J: You played at The Rhythm & Blues Night in Groningen, did you like it there? Did you have a chance to see and do something, other than playing?
D: Loved it there. Saw Jay Farrar and Mark Spencer play. Bobby Bare Jr. and his band did a killer Smiths cover. Joined The Jayhawks for a few songs. I loved it.
I never get to hang out as long as I like on tour. But we did walk around in Groningen, had some tapas, went into the square that afternoon and walked around the market, hit a coffee shop, got loaded with some girls we met. I hope they'll have me back again. I was totally into it.
J: On this tour, you were with The Jayhawks, opening for them, joining them on stage. You have been support act for Bob Dylan. What was that like? Did you learn something?
D: Well, I prefer to play my own shows with my own band than open the show for someone else. The solo thing is just something I've learned to do because, for logistical or financial reasons, I've had to go it alone more than I ever intended. My plan wasn't ever to be the solo guy; it just kind of ended up that way because every band band I ever had broke up and I knew that I would always show up for my own gig. But I'm grateful for that, not only because of the opportunities I've had to play but also because I've learned to hold my own in a variety of situations. So I'm thankful for every chance I get to play for a new audience, even if it is someone else's.
What have I learned from my opening gigs? You want the dirt? Tori Amos is a grand lady. Chris Whitley is a poet who's fluent in the blues but developed his own dialect. Glenn Tilbrook is a cheerful trooper with a melodic gift. Joan Baez is an idealist who never gave up. Lloyd Cole knows the ladies. Bob Dylan is a seer. And The Jayhawks are one of my favorite bands, one of the best bands playing right now. Also, they can party.
J: I noticed that you like interaction with your audience. Is there an obvious difference between an American and a European audience?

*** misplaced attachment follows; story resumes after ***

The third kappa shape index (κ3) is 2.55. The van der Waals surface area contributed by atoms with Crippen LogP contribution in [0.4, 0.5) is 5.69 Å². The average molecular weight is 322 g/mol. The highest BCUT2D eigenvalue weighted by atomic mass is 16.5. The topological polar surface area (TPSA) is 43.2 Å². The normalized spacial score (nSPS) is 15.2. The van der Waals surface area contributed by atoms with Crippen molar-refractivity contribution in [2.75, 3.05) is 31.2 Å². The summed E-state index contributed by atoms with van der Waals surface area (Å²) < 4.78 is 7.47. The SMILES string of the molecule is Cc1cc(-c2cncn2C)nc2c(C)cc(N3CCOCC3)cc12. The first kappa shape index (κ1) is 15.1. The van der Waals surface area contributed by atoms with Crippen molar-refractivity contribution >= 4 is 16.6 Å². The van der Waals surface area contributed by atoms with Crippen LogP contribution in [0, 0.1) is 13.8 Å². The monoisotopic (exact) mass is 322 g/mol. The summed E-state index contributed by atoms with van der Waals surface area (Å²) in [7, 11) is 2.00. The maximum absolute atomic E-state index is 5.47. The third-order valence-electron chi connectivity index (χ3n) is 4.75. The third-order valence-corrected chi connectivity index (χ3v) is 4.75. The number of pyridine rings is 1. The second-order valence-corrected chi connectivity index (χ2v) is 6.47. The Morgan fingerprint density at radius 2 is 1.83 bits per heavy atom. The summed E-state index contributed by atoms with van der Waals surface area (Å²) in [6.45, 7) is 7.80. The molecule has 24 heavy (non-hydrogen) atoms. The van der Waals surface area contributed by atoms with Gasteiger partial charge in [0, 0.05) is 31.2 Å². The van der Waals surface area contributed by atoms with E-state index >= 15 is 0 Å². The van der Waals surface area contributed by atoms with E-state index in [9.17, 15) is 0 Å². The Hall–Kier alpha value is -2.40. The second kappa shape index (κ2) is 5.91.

D: I prefer to play over there. The audience seems less jaded somehow. Maybe they just appreciate the fact that we've traveled so far. Also, beer is stronger in Europe. Some places, drugs are tolerated more than others. All of this works in my favor.
J: Did you ever get a reaction from somebody who listened to your music, that was so important in one way or another, that it's still on your mind?
D: An artist in Philadelphia said she painted to "The Late Album" while she was pregnant. Some people have told me that my first record was the soundtrack to a breakup. Mostly folks say they listen to it while driving or working or whatever, which is fine with me because I want the records to be functional somehow. To tell you the truth, it's humbling to think of someone integrating a song of mine into their life, as I have with so many other people's songs. And thankfully, I haven't heard of it inspiring any serial killers or Hollywood blockbusters. But there's still time.
J: What can we expect in the future from David Poe?
D: Another record in 2004. After that, I don't know. Porn, maybe. Or a children's album.
J: Good luck!!!
D: Thanks! I hope no one attempts to translate all this. Sorry I shot my mouth off, but I always do.
Love and peace.
Interview by Johanna J. Bodde, previously published on Real Roots Cafe, The Netherlands.